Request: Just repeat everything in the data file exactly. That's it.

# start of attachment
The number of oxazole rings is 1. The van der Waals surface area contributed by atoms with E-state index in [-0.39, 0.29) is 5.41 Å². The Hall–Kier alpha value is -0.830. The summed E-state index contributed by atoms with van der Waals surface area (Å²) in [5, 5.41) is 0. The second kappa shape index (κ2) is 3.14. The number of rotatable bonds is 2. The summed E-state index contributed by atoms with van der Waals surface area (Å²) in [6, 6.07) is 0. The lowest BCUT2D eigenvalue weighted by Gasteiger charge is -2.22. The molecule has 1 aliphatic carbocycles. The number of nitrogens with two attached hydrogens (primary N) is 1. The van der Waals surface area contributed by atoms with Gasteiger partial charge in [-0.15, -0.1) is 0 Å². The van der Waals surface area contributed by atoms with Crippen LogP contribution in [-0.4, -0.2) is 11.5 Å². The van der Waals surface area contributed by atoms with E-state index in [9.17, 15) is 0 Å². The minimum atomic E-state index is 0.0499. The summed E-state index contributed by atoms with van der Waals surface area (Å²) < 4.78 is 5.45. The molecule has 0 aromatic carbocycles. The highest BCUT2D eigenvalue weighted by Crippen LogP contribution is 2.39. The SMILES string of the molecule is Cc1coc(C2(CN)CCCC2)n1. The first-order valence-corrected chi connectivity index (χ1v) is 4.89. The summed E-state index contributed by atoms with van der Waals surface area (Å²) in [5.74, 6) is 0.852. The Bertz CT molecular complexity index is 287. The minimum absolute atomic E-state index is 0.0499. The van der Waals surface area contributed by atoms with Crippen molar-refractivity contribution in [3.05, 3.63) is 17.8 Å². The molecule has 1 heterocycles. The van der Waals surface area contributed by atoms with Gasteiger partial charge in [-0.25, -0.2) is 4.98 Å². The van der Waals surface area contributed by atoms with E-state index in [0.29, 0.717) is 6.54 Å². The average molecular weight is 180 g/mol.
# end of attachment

The number of oxazole rings is 1. The van der Waals surface area contributed by atoms with E-state index in [-0.39, 0.29) is 5.41 Å². The Hall–Kier alpha value is -0.830. The summed E-state index contributed by atoms with van der Waals surface area (Å²) in [5, 5.41) is 0. The second kappa shape index (κ2) is 3.14. The number of rotatable bonds is 2. The summed E-state index contributed by atoms with van der Waals surface area (Å²) in [6, 6.07) is 0. The lowest BCUT2D eigenvalue weighted by Gasteiger charge is -2.22. The molecule has 1 aliphatic carbocycles. The number of nitrogens with two attached hydrogens (primary N) is 1. The van der Waals surface area contributed by atoms with Gasteiger partial charge in [-0.15, -0.1) is 0 Å². The van der Waals surface area contributed by atoms with Crippen LogP contribution in [-0.4, -0.2) is 11.5 Å². The van der Waals surface area contributed by atoms with E-state index in [9.17, 15) is 0 Å². The minimum atomic E-state index is 0.0499. The summed E-state index contributed by atoms with van der Waals surface area (Å²) < 4.78 is 5.45. The molecule has 0 aromatic carbocycles. The highest BCUT2D eigenvalue weighted by Crippen LogP contribution is 2.39. The SMILES string of the molecule is Cc1coc(C2(CN)CCCC2)n1. The first-order valence-corrected chi connectivity index (χ1v) is 4.89. The summed E-state index contributed by atoms with van der Waals surface area (Å²) in [5.74, 6) is 0.852. The Bertz CT molecular complexity index is 287. The minimum absolute atomic E-state index is 0.0499. The van der Waals surface area contributed by atoms with Crippen molar-refractivity contribution in [3.05, 3.63) is 17.8 Å². The molecule has 1 heterocycles. The van der Waals surface area contributed by atoms with Gasteiger partial charge in [-0.25, -0.2) is 4.98 Å². The van der Waals surface area contributed by atoms with E-state index in [0.29, 0.717) is 6.54 Å². The average molecular weight is 180 g/mol.